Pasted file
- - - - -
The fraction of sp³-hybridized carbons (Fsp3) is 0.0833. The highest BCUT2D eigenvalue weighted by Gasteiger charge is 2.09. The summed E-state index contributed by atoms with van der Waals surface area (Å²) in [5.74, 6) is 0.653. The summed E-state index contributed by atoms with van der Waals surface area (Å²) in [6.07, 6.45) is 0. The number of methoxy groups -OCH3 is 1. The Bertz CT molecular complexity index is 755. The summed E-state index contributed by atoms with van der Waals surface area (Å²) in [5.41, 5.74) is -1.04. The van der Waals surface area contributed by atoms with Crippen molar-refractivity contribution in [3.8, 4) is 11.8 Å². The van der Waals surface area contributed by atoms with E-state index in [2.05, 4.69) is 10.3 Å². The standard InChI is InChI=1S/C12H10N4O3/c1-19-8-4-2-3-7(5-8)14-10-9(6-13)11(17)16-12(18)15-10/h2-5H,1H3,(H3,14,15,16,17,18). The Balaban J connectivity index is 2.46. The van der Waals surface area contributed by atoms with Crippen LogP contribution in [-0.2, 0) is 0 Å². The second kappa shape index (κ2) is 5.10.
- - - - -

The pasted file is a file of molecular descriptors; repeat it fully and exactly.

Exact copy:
The fraction of sp³-hybridized carbons (Fsp3) is 0.0833. The highest BCUT2D eigenvalue weighted by Gasteiger charge is 2.09. The summed E-state index contributed by atoms with van der Waals surface area (Å²) in [5.74, 6) is 0.653. The summed E-state index contributed by atoms with van der Waals surface area (Å²) in [6.07, 6.45) is 0. The number of methoxy groups -OCH3 is 1. The Bertz CT molecular complexity index is 755. The summed E-state index contributed by atoms with van der Waals surface area (Å²) in [5.41, 5.74) is -1.04. The van der Waals surface area contributed by atoms with Crippen molar-refractivity contribution in [3.8, 4) is 11.8 Å². The van der Waals surface area contributed by atoms with E-state index in [2.05, 4.69) is 10.3 Å². The standard InChI is InChI=1S/C12H10N4O3/c1-19-8-4-2-3-7(5-8)14-10-9(6-13)11(17)16-12(18)15-10/h2-5H,1H3,(H3,14,15,16,17,18). The Balaban J connectivity index is 2.46. The van der Waals surface area contributed by atoms with Crippen LogP contribution in [-0.2, 0) is 0 Å². The second kappa shape index (κ2) is 5.10.